Introduction and Review of Windows 7

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With the Vista replacement, Windows 7, due to be on the store shelves by October 22nd, the second (After Windows Millennium Edition) major dark-age of Microsoft operating systems comes to a welcome end. I have spent countless hours in all version on Windows since the 3.0 days, but I could the combined hours of Vista usage on one hand. It was a truly bad attempt to develop a next generation operating system, mired in poor design and an even worse reputation. With that, it could actually be the straightforwardly named Windows 7 that pulls my PCs from their longstanding Linux refugee camp.

For a more through review, refer to this article from PC World writer Harry McCracken.

Previous versions of Windows do nothing but annoy the user and prevent actual work from getting done. As a developer, the required firewalls and virus scanner often get in the way of different servers I may be running, not to mention test data and source code that may be at risk. Failed updates have left systems useless and wiped data from the face of the planet (Including all of our 2007 through 2009 receipts and associated metadata that I recently scanned in). Never mind all the add on software, Windows is notorious for popping up notifications and other annoyances which require the user to click on this or that, snapping your workflow in two and tossing whatever is on your mind out the window.

Additionally, I know the Microsoft history of security nightmares. At home I have refused to run any version of Windows on my PCs, exiling them to protected virtualized environments, and then only running them when we absolutely needed to. I tend to also drill people about their updates and security software on their laptops before I allow them to connect to my network. In essence, Linux has ruled the roost at home. And this is only a tiny sampling of what’s been wrong on the Redmond’s flagship product line.

Windows 7, on the other hand, looks to make a shift in Windows design and feel. The operating system sports updated security systems out-of-the-box, and the oft maligned User Account Control is somewhat tolerable. Aside from the graphical look and feel of Windows (which gets high ratings from me), some old ideas are getting refreshing changes, some detailed in short below in an effort not to step on the toes of the better written linked article.

The task bar has been redesigned from it’s previous state, which has been more-or-less the same since the release of Windows 95. It does take some getting used to, which is to say that at first I hated it. The application icons now lack the text labels and are limited to their icons, but do provide informative screenshots of the program windows, which makes grouping similar buttons actually an actually usable concept. Applications can also be pinned to the task bar in a somewhat similar, but improved, fashion to the Mac OS X dockbar. This means that your more commonly used programs will always be grouped in the same place on the bar making it much easier to find them when switching rapidly among numerous open windows. This would actually take the place of my habit of opening programs in a specific order to ensure their icons a certain position on the task bar (i.e. Firefox, then Outlook, then Eclipse, then a build terminal, then a server log window, etc….).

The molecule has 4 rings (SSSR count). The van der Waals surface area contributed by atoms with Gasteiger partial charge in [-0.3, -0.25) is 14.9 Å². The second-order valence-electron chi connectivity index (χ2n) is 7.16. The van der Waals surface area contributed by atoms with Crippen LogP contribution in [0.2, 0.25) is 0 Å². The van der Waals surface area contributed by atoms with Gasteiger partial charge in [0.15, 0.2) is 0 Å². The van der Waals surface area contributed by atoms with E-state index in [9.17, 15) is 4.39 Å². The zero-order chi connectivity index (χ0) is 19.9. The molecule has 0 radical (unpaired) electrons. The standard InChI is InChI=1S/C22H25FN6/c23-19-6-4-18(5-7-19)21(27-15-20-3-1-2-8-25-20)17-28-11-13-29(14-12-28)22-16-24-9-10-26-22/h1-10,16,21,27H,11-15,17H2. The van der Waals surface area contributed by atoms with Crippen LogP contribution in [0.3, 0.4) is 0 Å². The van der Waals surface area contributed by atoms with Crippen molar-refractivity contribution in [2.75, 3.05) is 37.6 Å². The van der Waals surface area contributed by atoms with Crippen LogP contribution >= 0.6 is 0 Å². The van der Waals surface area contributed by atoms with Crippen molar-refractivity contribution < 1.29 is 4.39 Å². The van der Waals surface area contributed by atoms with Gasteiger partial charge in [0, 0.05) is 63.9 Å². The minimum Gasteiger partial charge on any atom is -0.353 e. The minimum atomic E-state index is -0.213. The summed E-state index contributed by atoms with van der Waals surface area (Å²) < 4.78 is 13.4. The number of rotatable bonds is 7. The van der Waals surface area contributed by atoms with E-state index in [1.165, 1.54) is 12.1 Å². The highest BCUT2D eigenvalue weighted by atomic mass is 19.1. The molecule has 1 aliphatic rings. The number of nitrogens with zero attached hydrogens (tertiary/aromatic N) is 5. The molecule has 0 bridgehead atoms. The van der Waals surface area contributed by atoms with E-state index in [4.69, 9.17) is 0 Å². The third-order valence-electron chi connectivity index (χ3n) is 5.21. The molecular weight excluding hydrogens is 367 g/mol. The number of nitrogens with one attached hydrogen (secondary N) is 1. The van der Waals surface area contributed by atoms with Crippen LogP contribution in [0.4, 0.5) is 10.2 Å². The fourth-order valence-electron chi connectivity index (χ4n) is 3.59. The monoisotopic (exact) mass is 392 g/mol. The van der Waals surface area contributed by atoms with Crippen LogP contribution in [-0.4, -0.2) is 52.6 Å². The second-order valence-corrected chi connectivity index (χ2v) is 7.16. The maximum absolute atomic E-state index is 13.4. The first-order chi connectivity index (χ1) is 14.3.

The UI graphics are not nearly as resource hungry as Vista. Most have heard of the legal troubles that Microsoft has felt due to their “Vista Ready” certification requirements on new PCs and the lack of support for some older PCs. Well, Windows 7 lacks this problem. In testing, I was able to run it using the accelerated graphics with no serious performance issues on a seven year old Dell laptop with a gig of RAM, Nvidia Gforce2-Go graphics processor, and a 2.4Ghz Intel P4 processor. This on a laptop, even with it’s upgrades over time, has trouble keeping up with Windows XP or the latest versions of Linux.

Of the applications I tested on Windows 7, both 32 bit and 64 bit, I encountered no real issues. The OS shipped with a Windows XP compatibility layer, but I did not make use of it. I tested Firefox, Google Chrome 2 and 3 beta, Adobe Acrobat, Java SE 6, NetBeans 6.5, Google Earth, Picasa, Songbird, and some more. All ran smoothly.

Windows 7 is not without it’s problems, however…

The Release Candidate I tested on the old Dell laptop did not handle a group of bad sectors on the hard drive very gracefully. Instead of identifying the sectors, it slowed down and eventually died (After I was able to get a feel for performance and non-bad-sector-related stability). Fedora 11 Linux, installed afterwards, kindly notified me of the bad sectors, and hasn’t had any issues since.

System configuration is a complete and utter mess. I guess that for a new or non-tech savvy user, it may make sense, but it was all over the place. Attempting to manually change network settings such as the TCP/IP or WiFi configurations was an adventure in tangled links and buried pages. Even the control panel, historically a decently laid out menu of configuration utilities, is now a long list of menus, each with sublists and other non-meaningful clutter.

So, with all that said…

So, in my opinion (notorious for being pro-open source, anti-Microsoft), is that Windows 7 is worth the time and upgrade, for those struggling with Vista, and especially those Windows XP holdouts. I wouldn’t recommend running out and grabbing a copy at first change, mainly due to a somewhat steep price tag, but definitely put it on the to-do list.

Happy Linux users, such as myself, will likely put the amount they are willing to spend on the Operating System at $0.00 (as I did), but should you actually score a (legal) copy at that price, go ahead with it, I’m sure you, and mostly your PC-using family members, will appreciate it.

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